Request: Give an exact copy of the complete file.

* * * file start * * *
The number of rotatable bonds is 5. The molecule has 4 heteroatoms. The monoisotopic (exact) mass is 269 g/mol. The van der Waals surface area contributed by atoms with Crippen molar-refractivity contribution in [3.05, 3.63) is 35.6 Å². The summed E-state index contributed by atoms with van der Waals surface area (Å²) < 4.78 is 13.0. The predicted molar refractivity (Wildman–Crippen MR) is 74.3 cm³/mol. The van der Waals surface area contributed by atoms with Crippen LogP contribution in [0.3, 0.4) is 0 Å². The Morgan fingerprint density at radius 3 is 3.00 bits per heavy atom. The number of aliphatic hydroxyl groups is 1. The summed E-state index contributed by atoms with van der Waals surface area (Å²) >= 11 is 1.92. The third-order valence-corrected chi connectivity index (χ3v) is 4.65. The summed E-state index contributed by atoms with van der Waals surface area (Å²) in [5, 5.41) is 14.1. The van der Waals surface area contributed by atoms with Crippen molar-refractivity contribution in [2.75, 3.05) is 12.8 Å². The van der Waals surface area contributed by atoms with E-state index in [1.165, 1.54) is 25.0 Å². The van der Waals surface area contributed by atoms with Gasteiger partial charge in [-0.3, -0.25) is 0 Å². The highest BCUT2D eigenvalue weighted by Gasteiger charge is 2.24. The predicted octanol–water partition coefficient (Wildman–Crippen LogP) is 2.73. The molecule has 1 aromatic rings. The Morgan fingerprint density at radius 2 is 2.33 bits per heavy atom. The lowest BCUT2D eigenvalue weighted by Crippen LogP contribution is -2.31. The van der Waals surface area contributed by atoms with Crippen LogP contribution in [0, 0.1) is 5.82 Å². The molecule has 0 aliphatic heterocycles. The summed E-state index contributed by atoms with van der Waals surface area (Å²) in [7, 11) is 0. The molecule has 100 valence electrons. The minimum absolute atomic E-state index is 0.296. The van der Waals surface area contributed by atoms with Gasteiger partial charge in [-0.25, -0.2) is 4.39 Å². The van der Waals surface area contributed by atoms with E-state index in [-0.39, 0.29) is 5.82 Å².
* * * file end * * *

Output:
The number of rotatable bonds is 5. The molecule has 4 heteroatoms. The monoisotopic (exact) mass is 269 g/mol. The van der Waals surface area contributed by atoms with Crippen molar-refractivity contribution in [3.05, 3.63) is 35.6 Å². The summed E-state index contributed by atoms with van der Waals surface area (Å²) < 4.78 is 13.0. The predicted molar refractivity (Wildman–Crippen MR) is 74.3 cm³/mol. The van der Waals surface area contributed by atoms with Crippen LogP contribution in [0.3, 0.4) is 0 Å². The Morgan fingerprint density at radius 3 is 3.00 bits per heavy atom. The number of aliphatic hydroxyl groups is 1. The summed E-state index contributed by atoms with van der Waals surface area (Å²) >= 11 is 1.92. The third-order valence-corrected chi connectivity index (χ3v) is 4.65. The summed E-state index contributed by atoms with van der Waals surface area (Å²) in [5, 5.41) is 14.1. The van der Waals surface area contributed by atoms with Crippen molar-refractivity contribution in [2.75, 3.05) is 12.8 Å². The van der Waals surface area contributed by atoms with E-state index in [1.165, 1.54) is 25.0 Å². The van der Waals surface area contributed by atoms with Gasteiger partial charge in [-0.3, -0.25) is 0 Å². The highest BCUT2D eigenvalue weighted by Gasteiger charge is 2.24. The predicted octanol–water partition coefficient (Wildman–Crippen LogP) is 2.73. The molecule has 1 aromatic rings. The Morgan fingerprint density at radius 2 is 2.33 bits per heavy atom. The lowest BCUT2D eigenvalue weighted by Crippen LogP contribution is -2.31. The van der Waals surface area contributed by atoms with Crippen LogP contribution in [0, 0.1) is 5.82 Å². The molecule has 0 aliphatic heterocycles. The summed E-state index contributed by atoms with van der Waals surface area (Å²) in [7, 11) is 0. The molecule has 100 valence electrons. The minimum absolute atomic E-state index is 0.296. The van der Waals surface area contributed by atoms with Gasteiger partial charge in [-0.25, -0.2) is 4.39 Å². The van der Waals surface area contributed by atoms with E-state index in [-0.39, 0.29) is 5.82 Å².